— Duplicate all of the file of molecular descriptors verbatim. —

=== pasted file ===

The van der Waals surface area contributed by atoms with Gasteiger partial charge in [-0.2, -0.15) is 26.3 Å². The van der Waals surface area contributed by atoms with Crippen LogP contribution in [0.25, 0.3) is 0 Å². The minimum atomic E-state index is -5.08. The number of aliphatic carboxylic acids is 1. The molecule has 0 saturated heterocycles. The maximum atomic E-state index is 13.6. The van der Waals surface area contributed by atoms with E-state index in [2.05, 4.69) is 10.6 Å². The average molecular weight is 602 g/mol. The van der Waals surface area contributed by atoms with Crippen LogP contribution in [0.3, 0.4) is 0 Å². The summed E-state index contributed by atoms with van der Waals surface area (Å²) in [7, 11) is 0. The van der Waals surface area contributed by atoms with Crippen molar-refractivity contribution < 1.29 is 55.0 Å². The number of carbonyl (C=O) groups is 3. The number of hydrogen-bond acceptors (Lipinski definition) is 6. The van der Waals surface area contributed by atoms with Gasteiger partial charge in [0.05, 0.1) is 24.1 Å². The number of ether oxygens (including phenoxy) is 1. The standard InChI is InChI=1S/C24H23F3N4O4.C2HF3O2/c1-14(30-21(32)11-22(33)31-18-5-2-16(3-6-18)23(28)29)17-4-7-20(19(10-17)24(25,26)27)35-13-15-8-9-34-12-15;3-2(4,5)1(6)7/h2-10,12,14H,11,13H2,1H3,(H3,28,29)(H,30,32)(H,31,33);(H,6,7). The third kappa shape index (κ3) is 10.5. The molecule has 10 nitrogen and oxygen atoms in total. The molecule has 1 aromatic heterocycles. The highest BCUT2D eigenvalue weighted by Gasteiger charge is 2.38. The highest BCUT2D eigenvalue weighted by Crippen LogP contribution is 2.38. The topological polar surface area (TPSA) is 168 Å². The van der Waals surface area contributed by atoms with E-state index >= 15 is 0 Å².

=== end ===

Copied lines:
The van der Waals surface area contributed by atoms with Gasteiger partial charge in [-0.2, -0.15) is 26.3 Å². The van der Waals surface area contributed by atoms with Crippen LogP contribution in [0.25, 0.3) is 0 Å². The minimum atomic E-state index is -5.08. The number of aliphatic carboxylic acids is 1. The molecule has 0 saturated heterocycles. The maximum atomic E-state index is 13.6. The van der Waals surface area contributed by atoms with E-state index in [2.05, 4.69) is 10.6 Å². The average molecular weight is 602 g/mol. The van der Waals surface area contributed by atoms with Crippen LogP contribution in [0.3, 0.4) is 0 Å². The summed E-state index contributed by atoms with van der Waals surface area (Å²) in [7, 11) is 0. The van der Waals surface area contributed by atoms with Crippen molar-refractivity contribution < 1.29 is 55.0 Å². The number of carbonyl (C=O) groups is 3. The number of hydrogen-bond acceptors (Lipinski definition) is 6. The van der Waals surface area contributed by atoms with Gasteiger partial charge in [0.05, 0.1) is 24.1 Å². The number of ether oxygens (including phenoxy) is 1. The standard InChI is InChI=1S/C24H23F3N4O4.C2HF3O2/c1-14(30-21(32)11-22(33)31-18-5-2-16(3-6-18)23(28)29)17-4-7-20(19(10-17)24(25,26)27)35-13-15-8-9-34-12-15;3-2(4,5)1(6)7/h2-10,12,14H,11,13H2,1H3,(H3,28,29)(H,30,32)(H,31,33);(H,6,7). The third kappa shape index (κ3) is 10.5. The molecule has 10 nitrogen and oxygen atoms in total. The molecule has 1 aromatic heterocycles. The highest BCUT2D eigenvalue weighted by Gasteiger charge is 2.38. The highest BCUT2D eigenvalue weighted by Crippen LogP contribution is 2.38. The topological polar surface area (TPSA) is 168 Å². The van der Waals surface area contributed by atoms with E-state index >= 15 is 0 Å².